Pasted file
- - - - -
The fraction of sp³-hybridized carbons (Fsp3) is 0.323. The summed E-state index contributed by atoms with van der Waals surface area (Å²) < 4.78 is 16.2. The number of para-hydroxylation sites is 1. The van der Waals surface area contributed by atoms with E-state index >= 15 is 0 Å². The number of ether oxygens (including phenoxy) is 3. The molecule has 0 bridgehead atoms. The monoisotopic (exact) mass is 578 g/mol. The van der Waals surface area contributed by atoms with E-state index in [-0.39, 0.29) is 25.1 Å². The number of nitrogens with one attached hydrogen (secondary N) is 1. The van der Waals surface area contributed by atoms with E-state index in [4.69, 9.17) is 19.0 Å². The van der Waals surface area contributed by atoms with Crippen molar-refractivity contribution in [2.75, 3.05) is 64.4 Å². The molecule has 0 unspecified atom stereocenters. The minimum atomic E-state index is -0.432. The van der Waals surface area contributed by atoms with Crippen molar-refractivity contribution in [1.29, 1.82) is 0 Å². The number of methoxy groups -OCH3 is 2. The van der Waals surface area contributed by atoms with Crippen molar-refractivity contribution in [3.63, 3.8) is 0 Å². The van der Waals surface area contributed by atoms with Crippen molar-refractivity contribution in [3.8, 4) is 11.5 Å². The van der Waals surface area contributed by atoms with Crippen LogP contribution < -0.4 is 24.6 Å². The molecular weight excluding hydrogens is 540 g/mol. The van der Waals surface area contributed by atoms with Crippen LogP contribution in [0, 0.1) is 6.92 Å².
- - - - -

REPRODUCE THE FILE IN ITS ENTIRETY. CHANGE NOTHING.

The fraction of sp³-hybridized carbons (Fsp3) is 0.323. The summed E-state index contributed by atoms with van der Waals surface area (Å²) < 4.78 is 16.2. The number of para-hydroxylation sites is 1. The van der Waals surface area contributed by atoms with E-state index >= 15 is 0 Å². The number of ether oxygens (including phenoxy) is 3. The molecule has 0 bridgehead atoms. The monoisotopic (exact) mass is 578 g/mol. The van der Waals surface area contributed by atoms with E-state index in [-0.39, 0.29) is 25.1 Å². The number of nitrogens with one attached hydrogen (secondary N) is 1. The van der Waals surface area contributed by atoms with E-state index in [4.69, 9.17) is 19.0 Å². The van der Waals surface area contributed by atoms with Crippen molar-refractivity contribution in [2.75, 3.05) is 64.4 Å². The molecule has 0 unspecified atom stereocenters. The minimum atomic E-state index is -0.432. The van der Waals surface area contributed by atoms with Crippen molar-refractivity contribution in [1.29, 1.82) is 0 Å². The number of methoxy groups -OCH3 is 2. The van der Waals surface area contributed by atoms with Crippen molar-refractivity contribution in [3.63, 3.8) is 0 Å². The van der Waals surface area contributed by atoms with Crippen molar-refractivity contribution in [3.8, 4) is 11.5 Å². The van der Waals surface area contributed by atoms with Crippen LogP contribution < -0.4 is 24.6 Å². The molecular weight excluding hydrogens is 540 g/mol. The van der Waals surface area contributed by atoms with Crippen LogP contribution in [0, 0.1) is 6.92 Å².